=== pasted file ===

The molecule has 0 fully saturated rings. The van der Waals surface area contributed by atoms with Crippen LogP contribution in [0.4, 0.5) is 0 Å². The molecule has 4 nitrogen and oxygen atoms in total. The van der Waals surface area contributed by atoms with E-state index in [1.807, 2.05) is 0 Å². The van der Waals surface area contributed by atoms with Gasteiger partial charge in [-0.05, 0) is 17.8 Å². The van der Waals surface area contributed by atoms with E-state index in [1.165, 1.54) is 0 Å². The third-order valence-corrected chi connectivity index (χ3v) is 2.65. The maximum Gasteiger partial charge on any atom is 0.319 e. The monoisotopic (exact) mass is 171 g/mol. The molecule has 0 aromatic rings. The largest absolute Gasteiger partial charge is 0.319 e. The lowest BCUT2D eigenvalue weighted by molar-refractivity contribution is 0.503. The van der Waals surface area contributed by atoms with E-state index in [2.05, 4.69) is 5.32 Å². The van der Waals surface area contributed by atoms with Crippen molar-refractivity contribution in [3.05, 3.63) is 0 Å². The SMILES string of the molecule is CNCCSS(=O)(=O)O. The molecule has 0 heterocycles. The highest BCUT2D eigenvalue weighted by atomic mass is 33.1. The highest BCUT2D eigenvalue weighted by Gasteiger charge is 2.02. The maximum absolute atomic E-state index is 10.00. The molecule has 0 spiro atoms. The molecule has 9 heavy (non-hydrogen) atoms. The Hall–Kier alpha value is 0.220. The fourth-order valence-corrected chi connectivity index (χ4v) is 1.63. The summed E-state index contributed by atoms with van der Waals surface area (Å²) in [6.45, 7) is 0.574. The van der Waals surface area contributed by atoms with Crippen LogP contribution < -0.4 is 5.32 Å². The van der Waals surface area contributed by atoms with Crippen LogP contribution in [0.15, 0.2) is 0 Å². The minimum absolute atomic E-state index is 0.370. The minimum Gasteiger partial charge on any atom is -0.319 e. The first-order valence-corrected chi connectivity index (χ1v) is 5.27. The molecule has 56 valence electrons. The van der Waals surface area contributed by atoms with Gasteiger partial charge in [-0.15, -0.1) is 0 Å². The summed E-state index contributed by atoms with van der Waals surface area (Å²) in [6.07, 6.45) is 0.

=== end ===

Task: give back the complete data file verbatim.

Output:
The molecule has 0 fully saturated rings. The van der Waals surface area contributed by atoms with Crippen LogP contribution in [0.4, 0.5) is 0 Å². The molecule has 4 nitrogen and oxygen atoms in total. The van der Waals surface area contributed by atoms with E-state index in [1.807, 2.05) is 0 Å². The van der Waals surface area contributed by atoms with Gasteiger partial charge in [-0.05, 0) is 17.8 Å². The van der Waals surface area contributed by atoms with E-state index in [1.165, 1.54) is 0 Å². The third-order valence-corrected chi connectivity index (χ3v) is 2.65. The maximum Gasteiger partial charge on any atom is 0.319 e. The monoisotopic (exact) mass is 171 g/mol. The molecule has 0 aromatic rings. The largest absolute Gasteiger partial charge is 0.319 e. The lowest BCUT2D eigenvalue weighted by molar-refractivity contribution is 0.503. The van der Waals surface area contributed by atoms with E-state index in [2.05, 4.69) is 5.32 Å². The van der Waals surface area contributed by atoms with Crippen molar-refractivity contribution in [3.05, 3.63) is 0 Å². The SMILES string of the molecule is CNCCSS(=O)(=O)O. The molecule has 0 heterocycles. The highest BCUT2D eigenvalue weighted by atomic mass is 33.1. The highest BCUT2D eigenvalue weighted by Gasteiger charge is 2.02. The maximum absolute atomic E-state index is 10.00. The molecule has 0 spiro atoms. The molecule has 9 heavy (non-hydrogen) atoms. The Hall–Kier alpha value is 0.220. The fourth-order valence-corrected chi connectivity index (χ4v) is 1.63. The summed E-state index contributed by atoms with van der Waals surface area (Å²) in [6.45, 7) is 0.574. The van der Waals surface area contributed by atoms with Crippen LogP contribution < -0.4 is 5.32 Å². The van der Waals surface area contributed by atoms with Crippen LogP contribution in [0.15, 0.2) is 0 Å². The minimum absolute atomic E-state index is 0.370. The minimum Gasteiger partial charge on any atom is -0.319 e. The first-order valence-corrected chi connectivity index (χ1v) is 5.27. The molecule has 56 valence electrons. The van der Waals surface area contributed by atoms with Gasteiger partial charge in [-0.15, -0.1) is 0 Å². The summed E-state index contributed by atoms with van der Waals surface area (Å²) in [6.07, 6.45) is 0.